ServStart Backdoor Spotted in the Wild
The Dell SonicWALL Threats Research Team has recently encountered an example of the ServStart backdoor family. This malware was captured in the wild as a drive-by-download and although it seems to be an outdated family, it has some interesting features.
This sample of ServStart consists of a single file with two modes of execution. When launched directly as a standalone binary, it installs a copy of itself as a system service. After the malicious service is launched, it melts the original file in common fashion, utilizing cmd.exe to do the deletion: [C:Windowssystem32cmd.exe /c del c:windowstemp13FD80~1.EXE > nul]
When the threat is launched as a system service, it registers a mutex for itself, then spawns threads to communicate with two hardcoded hosts.
One host is specified with a hardcoded IP address while the other uses a static hostname. It is interesting to note that a date check is performed before the threat will attempt to connect to the hostname. It's even more interesting that the date is in 2013 even though this sample appears to have been compiled in June 2014.
Once the malicious service is active, the host operating system version and CPU speed are collected to send with the callback to the attacker's server.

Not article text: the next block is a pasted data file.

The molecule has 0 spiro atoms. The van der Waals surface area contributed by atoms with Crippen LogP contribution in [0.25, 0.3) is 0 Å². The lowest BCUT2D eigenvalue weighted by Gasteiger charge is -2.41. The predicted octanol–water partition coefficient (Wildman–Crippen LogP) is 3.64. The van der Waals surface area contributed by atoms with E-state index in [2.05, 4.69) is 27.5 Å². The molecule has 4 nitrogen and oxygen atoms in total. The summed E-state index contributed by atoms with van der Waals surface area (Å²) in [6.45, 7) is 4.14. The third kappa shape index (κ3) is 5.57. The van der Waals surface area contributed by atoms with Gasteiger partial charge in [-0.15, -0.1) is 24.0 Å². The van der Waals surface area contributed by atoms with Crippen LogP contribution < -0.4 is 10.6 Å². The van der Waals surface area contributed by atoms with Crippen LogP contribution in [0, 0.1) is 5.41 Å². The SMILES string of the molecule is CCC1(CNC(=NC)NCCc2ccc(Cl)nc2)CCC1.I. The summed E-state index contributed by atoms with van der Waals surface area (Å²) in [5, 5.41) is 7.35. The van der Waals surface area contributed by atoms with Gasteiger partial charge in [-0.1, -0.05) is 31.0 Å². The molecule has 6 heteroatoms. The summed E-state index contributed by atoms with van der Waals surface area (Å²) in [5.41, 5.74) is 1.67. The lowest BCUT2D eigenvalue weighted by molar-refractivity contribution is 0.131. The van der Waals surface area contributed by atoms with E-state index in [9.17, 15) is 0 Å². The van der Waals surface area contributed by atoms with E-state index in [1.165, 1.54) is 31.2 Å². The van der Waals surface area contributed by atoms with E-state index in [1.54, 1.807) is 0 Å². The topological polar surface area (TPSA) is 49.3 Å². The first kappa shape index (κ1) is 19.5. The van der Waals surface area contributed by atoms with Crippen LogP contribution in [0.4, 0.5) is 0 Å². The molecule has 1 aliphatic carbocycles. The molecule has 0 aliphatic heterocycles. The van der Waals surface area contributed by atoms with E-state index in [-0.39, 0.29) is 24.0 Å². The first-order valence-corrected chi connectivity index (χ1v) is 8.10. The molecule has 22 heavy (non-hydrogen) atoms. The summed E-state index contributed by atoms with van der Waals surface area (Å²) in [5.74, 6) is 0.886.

While both hosts appear to be online, they no longer seem to be accepting the callback communications, and send only TCP RST packets in response.
It's unclear if this is an attempt to hinder analysis via disassembly or decompilation or simply a side effect of implementation on either side, but the way the hardcoded hostname is constructed is a bit unique. A quick read of the disassembled or decompiled code would suggest that the hostname is "vip.3252300.com". However, due to the way the variables are actually arranged in memory, the host turns out to be "vip.1325213100.com".
Indicators of Compromise
In order to persist across reboots, the malware installs itself as a system service that starts at boot time.
The following mutex was seen during analysis and is used to prevent unnecessary reinfection and to manage execution threads:
- BaseNamedObjectsWindows Dfsr My Teast 3.0
- HKLMSYSTEMControlSet001ServicesWindows Dfsr My Teast 3.0
Overall, the purpose of this malware is to gain control of a target machine. Although the command and control servers are not currently responding to the malware's communications, the attackers may be able to reactivate the servers or update the hostname's dns and gain control of any active infections at any time. Dell SonicWall Gateway Anti-Virus provides protection against this threat with the following signature:
- GAV: ServStart.A_4